Mobility and Offline Learner Management

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After the advent of Learning Management Systems, managing learners may seem a problem with an obvious answer. So why has it reared its head again? Well, it has and it hasn’t.

The typical context in which learners access training from within the cyber and physical boundaries of the organisation, poses no challenge any more. However, organisations that have to deal with a remote workforce or a workforce that is on the move (for example, a field sales force), face some interesting new problems.

Key Challenges

Here are some of the typical challenges faced:

  • Accessibility of microlearning materials to learners on mobile devices when online as well as when offline, with data being tracked in both cases
  • A way to control content access to specific sets of learners and the ability to track completion of assigned courses
  • A way to add new content as it became available

One of the solutions we’ve created to address this set of challenges consists of several components engineered to provide a seamless offline experience to learners through an offline content player app.

The training materials to be delivered through this app would be rendered xAPI-compliant. With an xAPI-compliant wrapper app, you can launch or download content from any web link. And if you use this in tandem with APIs from another system (say HR, or even LMS APIs), you can control permissions for access to content as well.

Learner data is stored locally in the form of LRS statements. As soon as the learner’s device has access to the internet, the LRS statements are pushed to the LMS and the learner’s completion status is updated.

Considerations for Application

When can you use the kind of solution described above? Here are some things to think about.

  • Verb definitions in the LRS statements must be distinct and clear, because an LRS report places importance on verbs. Having a rich but clearly defined dictionary of verbs to choose from is critical for clear, collated reports without confusion about the learning actions.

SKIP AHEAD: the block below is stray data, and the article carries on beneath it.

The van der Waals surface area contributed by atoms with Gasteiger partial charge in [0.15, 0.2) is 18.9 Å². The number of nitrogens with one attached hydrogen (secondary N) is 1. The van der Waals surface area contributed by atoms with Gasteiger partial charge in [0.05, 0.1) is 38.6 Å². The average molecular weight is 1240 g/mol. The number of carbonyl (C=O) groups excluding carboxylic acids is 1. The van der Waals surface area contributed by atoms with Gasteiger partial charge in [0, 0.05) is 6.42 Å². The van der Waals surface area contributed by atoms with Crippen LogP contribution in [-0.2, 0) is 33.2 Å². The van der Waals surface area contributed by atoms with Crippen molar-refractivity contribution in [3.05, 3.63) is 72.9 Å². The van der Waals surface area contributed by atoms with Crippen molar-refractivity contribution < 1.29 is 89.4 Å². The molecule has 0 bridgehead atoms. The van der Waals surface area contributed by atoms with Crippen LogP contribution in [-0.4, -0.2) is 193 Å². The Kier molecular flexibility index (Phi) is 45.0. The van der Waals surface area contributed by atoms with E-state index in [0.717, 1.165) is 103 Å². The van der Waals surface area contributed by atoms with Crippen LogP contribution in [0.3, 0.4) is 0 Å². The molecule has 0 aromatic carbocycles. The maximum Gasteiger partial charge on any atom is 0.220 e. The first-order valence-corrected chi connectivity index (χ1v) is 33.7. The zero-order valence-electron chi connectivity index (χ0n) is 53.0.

• Analysing rich and custom statements poses its own challenge! The organisation would need dedicated time and training administration resources to sift through such data.
  • Enterprise permissions and IT policies are worth considering at the very start: sometimes, a solution may make perfect sense for a business unit, but group IT policies and firewalls may restrict access to APIs, ability to write to servers and so on. It’s better to explore these aspects right at the start.
  • Curriculum design for corporate training is probably always more elegant when it looks at what can be taken away than what else can be included, but this is doubly so for mobile device delivery.
  • The degree of responsiveness required may vary based on whether employees use personal devices or enterprise-provided devices to access content. Naturally, the greater the level of responsiveness required, the higher the cost of design and development.
  • Managing versions of courses or updates to content may be a little more complicated since manual refreshing of the content from the user’s side is required to load the changed content. If learners are really isolated enough that there is a chance they don’t receive a notification or training email, they may not be aware this is required. So the time for which learners may be without connectivity should be considered in relationship to the nature of the training. (Can they afford to see outdated material? What would be the consequence?)

Thinking Ahead: Pre-Boarding Scenarios

The larger the company, the more in-depth orientation has to be. Or, a company could be recruiting for a surge time, when the priority is to have people ready to take on assignments as soon as possible.

In these situations, you can’t always wait until the employee walks through your doors on Day 1 to begin the orientation program. In the War for Talent, the ‘pre-boarding’ could also help persuade a new joinee to stay with their decision to join you and not reconsider their acceptance of your offer.

But where does offline mobility come into all this? Simple. You’re dealing with a learner group now that doesn’t yet have access to your network and LMS. They probably haven’t even been badged yet – but here we are, talking of training them and teaching them the story of your company!

With a solution like the one described above, you can manage even the people who haven’t yet entered the physical and virtual boundaries of your organisation and create a much better, more informed Day 1 experience and optimise face-to-face time with new employees to cover what really needs personal interaction.

To learn more about how to effectively leverage mobility for your organisation, download our new eBook – Mobile Learning: Let’s Not Phone It In!

Note:- This article was published in the eLearning Industry site.

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